If I recall rightly I concluded the most recent post with the resolve that we already have enough, to get us to the next step in our journey. I believe that God provides this, and by this we can be expectant for the great future ahead, yet content that we are already in a good place to propel us into the next step.
I hear a lot about mindfulness – my interpretation of this is – being aware of now or who/what/where/why and how we are at this point in time.
Further to my most recent review of digital pianos, Yamaha released their Clavinova CLP 685 which replaces the CLP 585. Let’s see how this changes the current status quo, in non portable digital pianos.
The 685, from what I can see and hear, the key changes, of import to me are :
- A new keybed known as GrandTouch, which now adds escapement, more ivory like keys.
- To my ears, a more digitally accurate version of the piano sample. More present, especially in the higher and lower frequencies. May be improved Digital to Analog converters, or analog circuitry and what sounds like better speakers.
The latter improvement is two edged, on the one hand, it exposes a really transparent start naked, nicely oiled version of the sampled pianos – CFX and Bosendorfer, in a remarkable way, but with absolutely no wart, pimple, not a spot – very very clean.
But sometimes as with everything digital, too much accuracy can take away from the reality of a natural instrument. In this case, it lays the CFX samples, in particular, so bare that you have Marmite moments, you either absolutely love the CFX samples or do not.
From infrequent auditions over a few months, and also as I discover, as my understanding of piano sounds has improved (to my delightful surprise), I discern things that I was not aware of before.
For some songs, the CFX and Bosendorfer samples have too much of a strong character, and particularly with the CFX, a bold attack, lots of nice sustain, which you need to keep in check with diminished use of the sustain pedal, and I found myself needing to elicit the una corda (soft) pedal, to tame certain passages, such as the ending of phrases, cos the power of the piano was almost like a wild. Good foot and tummy exercise, seems to do wonders for the core.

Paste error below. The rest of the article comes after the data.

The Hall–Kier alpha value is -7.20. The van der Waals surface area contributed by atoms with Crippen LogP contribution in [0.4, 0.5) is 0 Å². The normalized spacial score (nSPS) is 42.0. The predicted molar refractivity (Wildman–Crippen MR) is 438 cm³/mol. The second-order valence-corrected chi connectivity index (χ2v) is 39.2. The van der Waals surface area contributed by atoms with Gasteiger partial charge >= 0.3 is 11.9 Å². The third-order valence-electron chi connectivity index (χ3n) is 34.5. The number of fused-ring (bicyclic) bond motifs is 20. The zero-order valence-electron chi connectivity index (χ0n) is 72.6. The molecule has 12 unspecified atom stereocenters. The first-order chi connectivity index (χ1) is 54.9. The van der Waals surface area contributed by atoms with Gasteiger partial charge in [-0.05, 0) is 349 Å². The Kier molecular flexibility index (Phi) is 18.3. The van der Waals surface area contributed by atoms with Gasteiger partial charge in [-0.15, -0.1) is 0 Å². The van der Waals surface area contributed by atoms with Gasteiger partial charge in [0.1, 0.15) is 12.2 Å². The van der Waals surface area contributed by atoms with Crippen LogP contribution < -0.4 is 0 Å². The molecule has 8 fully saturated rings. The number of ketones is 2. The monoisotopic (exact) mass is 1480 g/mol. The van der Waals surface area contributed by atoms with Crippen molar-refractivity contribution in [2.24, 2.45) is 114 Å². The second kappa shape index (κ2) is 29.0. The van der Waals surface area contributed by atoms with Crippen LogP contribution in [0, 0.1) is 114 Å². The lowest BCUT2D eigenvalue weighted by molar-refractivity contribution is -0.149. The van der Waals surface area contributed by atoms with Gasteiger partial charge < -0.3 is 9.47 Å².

In comparison to other digital pianos, there seems to be less dynamic range in volume and tone, needing you to play quite delicately to unleash the velvet tones, without using the una corda.
From one perspective this is probably an accurate representation of the CFX sound – bold, concert piano, that rings out loud, calling all to attention, from all of the land. Playing soft, and obtaining aural feedback of the softer tone, with less overtones, and a less prickly attack, is somewhat hard work, as the fundamental tone of pianissimo is not far off from forte, only lower in volume. The softer lower velocity notes are not wrapped in felt gloves, delicate, but rather ring out a bit too much, for some music. Pianoforte takes a fair amount of adjustment, difficult to reign in this runaway horse. It is hard to please everyone, with one piano sample – all comments above refer to the numero uno CFX preset. Some of the other presets like the Ballad piano – do provide a more emotionally engaging intimate piano, for contemplative genres.
At the same listening session, I found the Roland LX17 to have a more natural transition between soft and loud, though the piano samples are also a bit Marmite – if less so than the Yamaha – LX17 clearly an attempt to replicate a Steinway grand tone. Richer overtones than the CLP 685.
Auditioning the Kawai CA97 at the same session, revealed something I had not heard so distinctly before, too many overtones, resulting in a strident tone, so many frequencies competing for attention, that focus is diluted, and distractions like a smear on the camera lens, obstruct the main subject. It would be really hard to fall in love with this tone.
I came out of this with an impression that the CA97 is at one extreme of tone – lots of string sound, percussive overtones, harmonics, buzzing, busy bee, while the CLP 685 was at the other extreme, clinical, ascetic, bare, digital, modern, with the LX17 as a happy in between – superb key action, great dynamics, capable of being bright when you dig into it with force, zero learning curve – no need to resort to the use of una corda restraints, unless you really want to, as variances in note velocity were sufficient to “adjust” the piano sound to suit a significant spectrum of desired tone and volume, on each note.
Not unsurprisingly, the LX17 also is the most expensive of the aforementioned. I only wish the LX17 included the wonderful darker tone of the previous Roland flagship, the LX15.
Regrettably, there also seems no point in purchasing many of the non flagship digital piano non portable models from Yamaha, Roland or Kawai, cos the real mackoy is in the flagship model, if you want a great tone encased in a traditional piano cabinet simile.